Lesson: What is a Sawfish?

Lesson Summary:
This lesson examines what a sawfish is, who its close relatives are, and the form and function of its anatomy.

Elasmobranch, dorsal, pelvic, pectoral, caudal, spiracle, rostrum

Background Information:
Sawfish belong to a group of fishes called elasmobranches that include sharks, rays, skates, and sawfish. Sawfish possess a characteristic long, flattened, toothed rostrum (often referred to as the “saw”), a flattened head and trunk, along with a shark-like appearance and manner of swimming. Sawfish belong to the ray family even though they look more like sharks than rays. Sawfish should not be confused with the Sawsharks which are members of a different family (Pristiophoriformes).

Teacher’s guide to activity
Copies of blank activity sheet
Blank paper for drawing a sawfish
Pencils (colored pencils recommended)

The activity begins by getting students to think about what other animals the sawfish looks similar to. Have the students begin this activity by drawing what they think a sawfish looks like, afterwards show the class some photos of sawfish along with sharks, rays, and skates, following up with discussion questions. After the discussion, handout the sawfish anatomy activity sheets and complete lesson with a discussion of the fins and other anatomical features and what the purpose of each is.

Discussion Questions:
* Where do sawfish live?
* What other fish appear similar in shape and appearance to the sawfish?
* Does the sawfish have close relatives? If so, who are these relatives?
* What makes the sawfish a unique animal?

Extension Activities:
Upon completion of the sawfish anatomy activity, discuss with students the purpose of each of these anatomical features and why each is an important adaptation in their natural habitats (rostrum – feeding, fins – swimming, eyes – vision, spiracles/gills – respiration). Also have the students try drawing a sawfish again using their newly acquired knowledge learned during this teaching activity.

Sawfish Anatomy:

Rostrum – The rostrum is what gives the sawfish its common name. It is made of cartilage and is long and flat. The teeth along the side margins of the rostrum are not really teeth but rather modified scales. Different species of sawfish have rostrums and rostral teeth of different shapes and sizes. This anatomical feature is used during feeding and for defense. The rostrum is slashed in a side-to-side motion to dislodge invertebrates from the substrate and to stun schooling fishes. In addition, the sawfish can use its rostrum in defense against large predators such as sharks.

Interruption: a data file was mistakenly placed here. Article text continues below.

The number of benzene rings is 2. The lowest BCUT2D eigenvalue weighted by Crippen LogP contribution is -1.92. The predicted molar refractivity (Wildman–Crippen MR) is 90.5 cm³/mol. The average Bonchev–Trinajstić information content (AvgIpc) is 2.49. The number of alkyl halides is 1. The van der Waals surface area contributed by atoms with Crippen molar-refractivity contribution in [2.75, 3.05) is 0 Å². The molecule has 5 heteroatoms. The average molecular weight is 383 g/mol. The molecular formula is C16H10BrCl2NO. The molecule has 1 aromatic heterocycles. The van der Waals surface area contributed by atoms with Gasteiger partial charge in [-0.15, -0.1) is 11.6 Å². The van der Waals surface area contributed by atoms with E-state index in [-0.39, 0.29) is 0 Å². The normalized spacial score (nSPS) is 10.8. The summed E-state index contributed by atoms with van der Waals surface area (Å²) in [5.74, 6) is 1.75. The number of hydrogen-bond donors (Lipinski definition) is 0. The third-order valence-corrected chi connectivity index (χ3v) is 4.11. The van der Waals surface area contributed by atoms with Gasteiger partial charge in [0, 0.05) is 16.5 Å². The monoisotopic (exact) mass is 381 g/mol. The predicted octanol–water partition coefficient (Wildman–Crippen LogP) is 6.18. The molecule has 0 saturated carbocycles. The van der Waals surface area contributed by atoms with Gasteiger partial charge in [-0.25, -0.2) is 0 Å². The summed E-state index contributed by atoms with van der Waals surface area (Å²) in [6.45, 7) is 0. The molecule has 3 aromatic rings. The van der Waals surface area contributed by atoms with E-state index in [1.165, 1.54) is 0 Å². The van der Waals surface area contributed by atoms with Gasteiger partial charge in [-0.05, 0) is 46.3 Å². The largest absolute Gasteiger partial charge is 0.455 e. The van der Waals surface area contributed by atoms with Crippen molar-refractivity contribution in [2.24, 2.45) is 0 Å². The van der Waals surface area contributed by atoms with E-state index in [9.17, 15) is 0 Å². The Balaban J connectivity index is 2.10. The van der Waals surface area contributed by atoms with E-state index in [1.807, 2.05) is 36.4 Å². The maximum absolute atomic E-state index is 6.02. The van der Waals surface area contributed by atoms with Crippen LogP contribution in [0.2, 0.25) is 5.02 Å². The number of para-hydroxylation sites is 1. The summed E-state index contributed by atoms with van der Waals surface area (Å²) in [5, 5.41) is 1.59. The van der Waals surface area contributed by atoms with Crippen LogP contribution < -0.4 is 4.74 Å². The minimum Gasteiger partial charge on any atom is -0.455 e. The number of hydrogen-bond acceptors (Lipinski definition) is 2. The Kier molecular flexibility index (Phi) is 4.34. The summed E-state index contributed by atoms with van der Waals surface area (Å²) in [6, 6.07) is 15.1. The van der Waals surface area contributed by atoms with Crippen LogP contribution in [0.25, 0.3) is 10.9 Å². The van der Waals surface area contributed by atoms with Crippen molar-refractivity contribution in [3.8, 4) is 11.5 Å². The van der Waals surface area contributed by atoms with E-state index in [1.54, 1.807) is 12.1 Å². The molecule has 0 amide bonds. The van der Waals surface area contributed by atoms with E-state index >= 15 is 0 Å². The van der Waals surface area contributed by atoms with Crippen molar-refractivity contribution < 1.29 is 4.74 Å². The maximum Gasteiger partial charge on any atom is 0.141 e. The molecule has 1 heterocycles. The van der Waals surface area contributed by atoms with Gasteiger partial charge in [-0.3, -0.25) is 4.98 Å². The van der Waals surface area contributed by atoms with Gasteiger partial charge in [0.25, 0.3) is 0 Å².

Eyes – The eyes are located near the top of the head, allowing the sawfish to see even when partially buried. Although the eyesight of sawfish is good, the waters where sawfish reside are often murky. This unique fish relies on other senses to help locate prey.

Spiracles – The spiracles are just posterior to the eyes. They are used to circulate water through the gills during times of inactivity for respiration.

Pectoral Fins – The pectoral fins are used for lift and steering during swimming. There are two pectoral fins, each located along the sides of the sawfish, just behind the head. They consist of fan-shaped cartilage not quite extending to the margins. There is very little fat and muscle inside each fin.

Dorsal Fins – Sawfish have two dorsal fins which aid in stabilization. The term “dorsal” refers to the back or upper surface, giving rise to the name of these fins.

Pelvic Fins – The pelvic fins are also used for stabilization. Appendages at the base of pelvic fins on male specimens are referred to as claspers. Claspers are male reproductive organs.

Caudal Fin – The caudal fin, also referred to as the tail, is used to propel the sawfish forward during swimming


Activity sheet info:

Sawfish are magnificent and unique aquatic animals!

Today you will learn what a sawfish is and its anatomical adaptations for living in its natural habitat.

Background Information:
Sawfish are closely related to other fish which share many characteristics. In addition, sawfish have one anatomical feature that makes them unique in the animal kingdom – the toothed rostrum. This unique anatomical feature serves important functions.

Key Questions:
*What other fish appear similar in shape and appearance to the sawfish?
*Does the sawfish have close relatives? If so, who are these relatives?
*What makes the sawfish a unique animal?

*What purpose does each of the following anatomical features serve?

  1. Rostrum
  2. Eyes
  3. Spiracles
  4. Pectoral fins
  5. Dorsal fins
  6. Pelvic fins
  7. Caudal fin

Before getting started on this activity, make an educated guess to which other animals are closely related to sawfish and why you think this. Next, you will fill out the anatomy activity sheet with the names of the different anatomical features of sawfish. Your class will discuss what purpose each of these anatomical features serves.

Discussion Questions:
1) Which anatomical feature is an unique adaptation for the survival of the sawfish?
2) Which anatomical feature could also be detrimental to the sawfish and why?
3) Was your guess correct? If so, why?

Extra Credit:
Try drawing a sawfish again, with your newly acquired knowledge learned during this teaching activity.